As the seller of a home, you have very few ways to back out of a signed, sealed, and delivered purchase contract. Once both parties sign the contract, it becomes legally binding. While buyers often have contingencies that give them a way out of the sale under certain circumstances, sellers don’t have that same luxury.
Does this mean that sellers can get out of a contract? There are ways, you just have to know how to go about them.
The One Contingency That Favors Sellers
There is one contingency that buyers can put in place that actually favors the seller. It’s the financing contingency. Buyers that need mortgage financing to buy the home make the purchase contingent on their ability to secure financing. Typically, buyers get 30 days to get a ‘clear to close’ on their mortgage. If they can’t secure the ‘clear to close’ in that time, they can back out of the contract without losing their earnest money.
The coin flips both ways, though. Sometimes a buyer may not want to back out of the contract, especially if they know they are close to getting a clear approval from their mortgage company. The seller, on the other hand, may want to cancel the deal, though. This happens when a seller knows there are other potential buyers waiting in the wings or when the seller just gets too nervous to wait for your financing. In this case, the seller could cancel the contract because of a lack of financing and move onto another buyer willing to bid on the home.
The Inspection Contingency May Help Too
One other contingency that may help sellers, but it’s not always the case, is the inspection contingency. This contingency gives buyers a way out of the contract if the inspector finds major things wrong with the home. Actually, the buyer has two choices – walk away from the sale or ask the seller to fix the issues. Typically, sellers don’t want to put any more money into the home, which could leave them with the ability to walk away from the sale.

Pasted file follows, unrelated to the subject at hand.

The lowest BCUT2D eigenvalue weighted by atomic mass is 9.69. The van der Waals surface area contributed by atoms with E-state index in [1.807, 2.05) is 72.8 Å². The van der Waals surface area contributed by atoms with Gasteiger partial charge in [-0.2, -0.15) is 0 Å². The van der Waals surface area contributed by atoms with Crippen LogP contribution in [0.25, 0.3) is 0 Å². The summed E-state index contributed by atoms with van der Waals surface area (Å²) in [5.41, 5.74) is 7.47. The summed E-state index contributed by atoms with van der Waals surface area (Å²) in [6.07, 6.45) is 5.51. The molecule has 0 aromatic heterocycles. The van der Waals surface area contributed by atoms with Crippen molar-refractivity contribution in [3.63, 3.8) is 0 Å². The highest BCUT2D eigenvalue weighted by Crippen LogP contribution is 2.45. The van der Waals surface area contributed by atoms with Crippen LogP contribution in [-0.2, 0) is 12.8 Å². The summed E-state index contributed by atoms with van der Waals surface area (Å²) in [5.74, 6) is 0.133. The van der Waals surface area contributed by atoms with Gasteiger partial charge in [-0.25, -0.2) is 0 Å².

While sellers don’t want to lose a bid on a home, the inspection contingency could be helpful again, if there are bidders waiting in the wings. Many buyers won’t bid on a home that is ‘under contract,’ but will still watch closely to see if it falls through.
If the contract does end, new bidders can compete for the home. Of course, there is always the risk that the new bidders will ask for the same issues that the inspector found to be fixed or ask for a credit for the cost of the repairs, assuming it will pass an appraisal for financing purposes.
Paying to Back out of a Contract
If you don’t have an ‘easy way out’ like discussed above, you may face financial consequences of backing out of a contract as the seller. This doesn’t mean that you can’t back out; you just need to be aware of what it might cost you.
First, you’ll probably have to return the earnest money, as it’s only fair. You may also have to cover any damages the buyer incurs, such as any costs the buyer paid for the inspection or appraisal; any costs the buyer incurs to find temporary housing; any legal costs the buyer incurs.
The Seller Contingencies
In some cases, sellers do put their own contingencies on a purchase contract. While it’s not common, there are ways you can protect yourself if your attorney thinks it’s a good idea. A few of the most common seller contingencies include:
- Inability to get signatures from other family members that have a stake in the home (common with inherited homes)
- The seller’s inability to find another place to live
- Unique circumstances, such as health concerns, that cause the seller to be unable to follow through on the sale
It’s best if you talk to an attorney about your ability to back out of a sale. In general, the buyer has the say in backing out while the seller must adhere to the contract or face financial consequences. Your attorney may have ways that you can get out of the contract though, if you find that it is necessary to do so.